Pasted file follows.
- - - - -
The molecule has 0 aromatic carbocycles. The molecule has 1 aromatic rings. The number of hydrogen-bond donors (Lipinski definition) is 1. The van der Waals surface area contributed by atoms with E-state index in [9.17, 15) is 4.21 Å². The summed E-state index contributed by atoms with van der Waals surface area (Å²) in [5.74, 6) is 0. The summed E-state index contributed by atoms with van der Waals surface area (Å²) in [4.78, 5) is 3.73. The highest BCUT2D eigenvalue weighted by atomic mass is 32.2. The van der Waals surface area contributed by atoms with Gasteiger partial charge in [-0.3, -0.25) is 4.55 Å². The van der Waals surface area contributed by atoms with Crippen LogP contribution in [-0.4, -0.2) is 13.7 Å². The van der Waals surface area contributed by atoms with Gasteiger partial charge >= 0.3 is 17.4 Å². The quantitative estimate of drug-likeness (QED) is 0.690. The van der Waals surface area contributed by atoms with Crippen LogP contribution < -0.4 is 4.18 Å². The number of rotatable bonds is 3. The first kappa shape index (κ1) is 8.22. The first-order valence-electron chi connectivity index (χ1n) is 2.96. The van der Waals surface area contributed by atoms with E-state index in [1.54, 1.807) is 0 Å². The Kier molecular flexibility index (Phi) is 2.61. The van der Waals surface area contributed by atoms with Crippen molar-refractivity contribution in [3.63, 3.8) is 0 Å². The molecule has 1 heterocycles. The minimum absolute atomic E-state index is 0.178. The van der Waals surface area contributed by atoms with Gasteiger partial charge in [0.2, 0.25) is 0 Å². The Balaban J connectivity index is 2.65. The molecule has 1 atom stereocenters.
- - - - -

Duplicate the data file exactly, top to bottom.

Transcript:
The molecule has 0 aromatic carbocycles. The molecule has 1 aromatic rings. The number of hydrogen-bond donors (Lipinski definition) is 1. The van der Waals surface area contributed by atoms with E-state index in [9.17, 15) is 4.21 Å². The summed E-state index contributed by atoms with van der Waals surface area (Å²) in [5.74, 6) is 0. The summed E-state index contributed by atoms with van der Waals surface area (Å²) in [4.78, 5) is 3.73. The highest BCUT2D eigenvalue weighted by atomic mass is 32.2. The van der Waals surface area contributed by atoms with Gasteiger partial charge in [-0.3, -0.25) is 4.55 Å². The van der Waals surface area contributed by atoms with Crippen LogP contribution in [-0.4, -0.2) is 13.7 Å². The van der Waals surface area contributed by atoms with Gasteiger partial charge >= 0.3 is 17.4 Å². The quantitative estimate of drug-likeness (QED) is 0.690. The van der Waals surface area contributed by atoms with Crippen LogP contribution < -0.4 is 4.18 Å². The number of rotatable bonds is 3. The first kappa shape index (κ1) is 8.22. The first-order valence-electron chi connectivity index (χ1n) is 2.96. The van der Waals surface area contributed by atoms with E-state index in [1.54, 1.807) is 0 Å². The Kier molecular flexibility index (Phi) is 2.61. The van der Waals surface area contributed by atoms with Crippen molar-refractivity contribution in [3.63, 3.8) is 0 Å². The molecule has 1 heterocycles. The minimum absolute atomic E-state index is 0.178. The van der Waals surface area contributed by atoms with Gasteiger partial charge in [0.2, 0.25) is 0 Å². The Balaban J connectivity index is 2.65. The molecule has 1 atom stereocenters.